Insights into IBD Pathogenesis

Article · December 2009with20 Reads
DOI: 10.1007/s11894-009-0072-9 · Source: PubMed
Inflammatory bowel disease (IBD), encompassing Crohn's disease (CD) and ulcerative colitis (UC), is a chronic inflammatory disorder caused by dysregulated immune responses in a genetically predisposed individual. Recent accumulating data, including genome-wide association studies, have identified more than 50 distinct genetic loci that confer susceptibility. We highlight the role of microbial-host interaction, particularly with respect to the overlap of common genetic and pathophysiologic mechanisms of CD and UC, interleukin-22-producing natural killer cells, autophagy, and TL1A, a member of the tumor necrosis factor (TNF) family, in gut homeostasis and IBD pathogenesis. This article focuses on the recent advances in understanding of IBD from the past year, including advances in genetics and immunobiology.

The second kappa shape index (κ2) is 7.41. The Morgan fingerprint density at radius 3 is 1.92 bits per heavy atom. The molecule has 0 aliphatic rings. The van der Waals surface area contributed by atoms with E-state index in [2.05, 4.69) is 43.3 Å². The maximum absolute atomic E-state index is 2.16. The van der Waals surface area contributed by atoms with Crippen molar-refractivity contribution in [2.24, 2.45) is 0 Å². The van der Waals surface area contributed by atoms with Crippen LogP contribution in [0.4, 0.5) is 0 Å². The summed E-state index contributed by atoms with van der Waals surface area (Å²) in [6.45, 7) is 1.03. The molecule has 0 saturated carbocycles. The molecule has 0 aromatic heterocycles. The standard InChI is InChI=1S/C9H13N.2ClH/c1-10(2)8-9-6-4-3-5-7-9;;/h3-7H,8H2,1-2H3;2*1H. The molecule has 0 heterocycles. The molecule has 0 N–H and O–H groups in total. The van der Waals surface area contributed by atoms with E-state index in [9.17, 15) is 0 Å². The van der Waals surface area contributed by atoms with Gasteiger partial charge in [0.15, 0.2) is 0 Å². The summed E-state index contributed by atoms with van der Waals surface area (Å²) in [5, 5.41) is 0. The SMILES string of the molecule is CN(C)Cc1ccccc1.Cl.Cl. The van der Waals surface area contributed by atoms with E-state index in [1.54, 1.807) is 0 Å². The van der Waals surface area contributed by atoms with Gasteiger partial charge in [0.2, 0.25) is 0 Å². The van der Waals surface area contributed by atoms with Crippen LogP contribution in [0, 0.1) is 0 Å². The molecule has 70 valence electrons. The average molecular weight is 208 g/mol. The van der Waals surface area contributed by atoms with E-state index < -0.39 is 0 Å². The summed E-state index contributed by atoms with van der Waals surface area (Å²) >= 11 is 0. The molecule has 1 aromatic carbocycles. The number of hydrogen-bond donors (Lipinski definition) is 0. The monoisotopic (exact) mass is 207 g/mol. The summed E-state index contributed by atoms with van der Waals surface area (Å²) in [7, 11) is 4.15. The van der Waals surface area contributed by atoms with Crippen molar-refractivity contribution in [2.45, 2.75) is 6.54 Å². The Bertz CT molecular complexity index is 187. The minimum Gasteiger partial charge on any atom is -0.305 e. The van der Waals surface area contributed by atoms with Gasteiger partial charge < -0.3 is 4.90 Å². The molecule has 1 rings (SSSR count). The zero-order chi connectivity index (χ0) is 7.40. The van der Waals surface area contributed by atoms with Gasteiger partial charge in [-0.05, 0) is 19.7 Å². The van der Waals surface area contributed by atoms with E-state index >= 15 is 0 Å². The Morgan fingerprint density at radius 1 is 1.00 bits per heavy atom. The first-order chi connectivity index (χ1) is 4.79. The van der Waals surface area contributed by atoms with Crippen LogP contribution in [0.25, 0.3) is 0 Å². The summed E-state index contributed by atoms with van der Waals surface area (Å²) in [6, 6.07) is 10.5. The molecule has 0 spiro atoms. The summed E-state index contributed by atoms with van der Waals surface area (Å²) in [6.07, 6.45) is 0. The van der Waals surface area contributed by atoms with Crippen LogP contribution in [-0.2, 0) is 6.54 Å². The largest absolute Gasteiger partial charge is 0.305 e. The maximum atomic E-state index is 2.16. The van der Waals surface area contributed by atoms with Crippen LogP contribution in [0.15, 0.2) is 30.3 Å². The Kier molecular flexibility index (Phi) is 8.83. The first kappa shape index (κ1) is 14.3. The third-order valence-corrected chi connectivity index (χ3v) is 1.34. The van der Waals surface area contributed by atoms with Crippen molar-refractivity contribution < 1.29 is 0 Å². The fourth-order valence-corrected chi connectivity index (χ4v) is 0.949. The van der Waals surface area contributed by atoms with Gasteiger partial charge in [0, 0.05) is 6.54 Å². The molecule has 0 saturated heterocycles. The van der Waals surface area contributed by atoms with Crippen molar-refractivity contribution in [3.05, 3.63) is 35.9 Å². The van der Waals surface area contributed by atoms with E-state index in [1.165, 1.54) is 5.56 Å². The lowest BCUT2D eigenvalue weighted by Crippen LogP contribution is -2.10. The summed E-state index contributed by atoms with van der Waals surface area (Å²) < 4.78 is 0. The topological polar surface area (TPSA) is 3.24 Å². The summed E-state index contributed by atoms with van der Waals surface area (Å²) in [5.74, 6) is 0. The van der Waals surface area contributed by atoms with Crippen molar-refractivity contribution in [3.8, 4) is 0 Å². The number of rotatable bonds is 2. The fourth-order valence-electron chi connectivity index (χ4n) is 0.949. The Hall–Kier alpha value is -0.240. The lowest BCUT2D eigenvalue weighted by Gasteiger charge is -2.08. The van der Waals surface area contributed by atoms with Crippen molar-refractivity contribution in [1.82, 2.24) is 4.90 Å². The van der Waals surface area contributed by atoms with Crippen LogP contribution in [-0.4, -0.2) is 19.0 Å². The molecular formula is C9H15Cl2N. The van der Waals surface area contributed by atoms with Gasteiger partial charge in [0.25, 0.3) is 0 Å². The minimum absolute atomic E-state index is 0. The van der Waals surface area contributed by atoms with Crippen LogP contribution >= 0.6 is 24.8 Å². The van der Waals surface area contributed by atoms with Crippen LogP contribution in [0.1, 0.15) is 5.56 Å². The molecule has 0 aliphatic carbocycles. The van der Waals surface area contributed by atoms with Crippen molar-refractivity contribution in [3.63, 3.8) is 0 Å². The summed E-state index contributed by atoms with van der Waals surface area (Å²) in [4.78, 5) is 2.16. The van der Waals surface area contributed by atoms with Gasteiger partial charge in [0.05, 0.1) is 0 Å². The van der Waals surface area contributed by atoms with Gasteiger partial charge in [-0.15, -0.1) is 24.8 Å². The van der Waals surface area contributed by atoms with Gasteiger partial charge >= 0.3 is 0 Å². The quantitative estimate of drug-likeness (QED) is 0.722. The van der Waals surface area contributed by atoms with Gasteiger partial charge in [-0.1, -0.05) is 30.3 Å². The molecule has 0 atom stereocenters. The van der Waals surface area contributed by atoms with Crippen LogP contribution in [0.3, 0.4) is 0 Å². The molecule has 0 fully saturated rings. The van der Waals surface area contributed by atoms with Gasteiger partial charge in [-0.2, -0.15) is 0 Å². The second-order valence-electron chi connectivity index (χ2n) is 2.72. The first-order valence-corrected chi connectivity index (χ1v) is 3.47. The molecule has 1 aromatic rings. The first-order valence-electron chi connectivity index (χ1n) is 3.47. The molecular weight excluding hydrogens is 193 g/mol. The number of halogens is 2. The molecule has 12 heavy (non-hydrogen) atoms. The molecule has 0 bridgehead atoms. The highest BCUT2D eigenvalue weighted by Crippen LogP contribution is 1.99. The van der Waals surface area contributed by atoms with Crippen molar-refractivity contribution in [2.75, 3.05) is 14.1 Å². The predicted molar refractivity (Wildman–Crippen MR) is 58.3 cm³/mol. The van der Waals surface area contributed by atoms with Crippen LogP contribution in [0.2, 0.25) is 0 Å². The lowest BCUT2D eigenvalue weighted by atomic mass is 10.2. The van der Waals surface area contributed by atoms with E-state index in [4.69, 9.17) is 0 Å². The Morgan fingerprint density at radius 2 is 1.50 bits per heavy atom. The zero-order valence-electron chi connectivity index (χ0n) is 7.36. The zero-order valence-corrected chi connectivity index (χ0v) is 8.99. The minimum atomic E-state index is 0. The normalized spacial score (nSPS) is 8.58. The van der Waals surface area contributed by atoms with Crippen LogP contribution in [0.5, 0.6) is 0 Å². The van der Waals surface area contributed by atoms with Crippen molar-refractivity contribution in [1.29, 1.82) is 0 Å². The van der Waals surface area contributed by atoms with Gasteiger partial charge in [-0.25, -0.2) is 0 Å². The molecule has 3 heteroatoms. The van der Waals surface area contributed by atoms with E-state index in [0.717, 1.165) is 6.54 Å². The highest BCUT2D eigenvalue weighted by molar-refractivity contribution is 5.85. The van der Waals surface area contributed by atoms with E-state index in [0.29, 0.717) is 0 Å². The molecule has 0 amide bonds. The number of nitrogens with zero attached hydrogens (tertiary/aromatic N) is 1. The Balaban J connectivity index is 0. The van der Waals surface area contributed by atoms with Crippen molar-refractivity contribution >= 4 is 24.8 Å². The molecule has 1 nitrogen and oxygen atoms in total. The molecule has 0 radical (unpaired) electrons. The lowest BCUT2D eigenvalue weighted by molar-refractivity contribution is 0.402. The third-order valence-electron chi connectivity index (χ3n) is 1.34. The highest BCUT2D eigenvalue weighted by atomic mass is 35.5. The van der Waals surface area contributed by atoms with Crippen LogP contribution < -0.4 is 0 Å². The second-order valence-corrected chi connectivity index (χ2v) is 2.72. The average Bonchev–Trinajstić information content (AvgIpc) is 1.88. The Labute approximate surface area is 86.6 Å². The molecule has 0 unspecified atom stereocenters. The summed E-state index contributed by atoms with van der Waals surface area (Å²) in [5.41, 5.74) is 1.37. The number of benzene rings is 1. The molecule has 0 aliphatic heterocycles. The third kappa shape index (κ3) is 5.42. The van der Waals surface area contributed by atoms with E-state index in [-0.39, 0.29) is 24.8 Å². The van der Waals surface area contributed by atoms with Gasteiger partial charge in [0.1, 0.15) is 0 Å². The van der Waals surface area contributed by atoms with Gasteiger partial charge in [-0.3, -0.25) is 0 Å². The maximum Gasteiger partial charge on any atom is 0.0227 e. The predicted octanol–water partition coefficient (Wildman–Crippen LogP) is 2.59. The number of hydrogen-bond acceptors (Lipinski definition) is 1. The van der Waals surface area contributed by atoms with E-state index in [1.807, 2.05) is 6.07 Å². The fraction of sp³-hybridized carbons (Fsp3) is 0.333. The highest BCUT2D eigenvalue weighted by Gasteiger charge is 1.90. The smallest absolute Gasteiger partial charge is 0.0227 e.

• Polymorphisms in the TNFSF15 gene have been shown to contribute to the risk of both ulcerative colitis and Crohn's disease [59,60]. Increased expression of TL1A has been shown in Crohn's disease tissue [61], and antibody to TL1A prevents colitis development in mouse models [62]. In addition, mice overexpressing TL1A develop spontaneous intestinal inflammation [63,64].
    [Show abstract] [Hide abstract] ABSTRACT: Dysfunction of the mucosal immune system plays an important role in inflammatory bowel disease (IBD) pathogenesis. Dendritic cells are emerging as central players based on both our increasing understanding of how genetic susceptibility impacts the mucosal immune system and the key role of dendritic cells in regulating response to gut microflora. We discuss areas of therapeutic opportunity in this evolving landscape. © 2013 The Authors. Journal of Pathology published by John Wiley & Sons Ltd on behalf of Pathological Society of Great Britain and Ireland.
    Full-text · Article · Jan 2014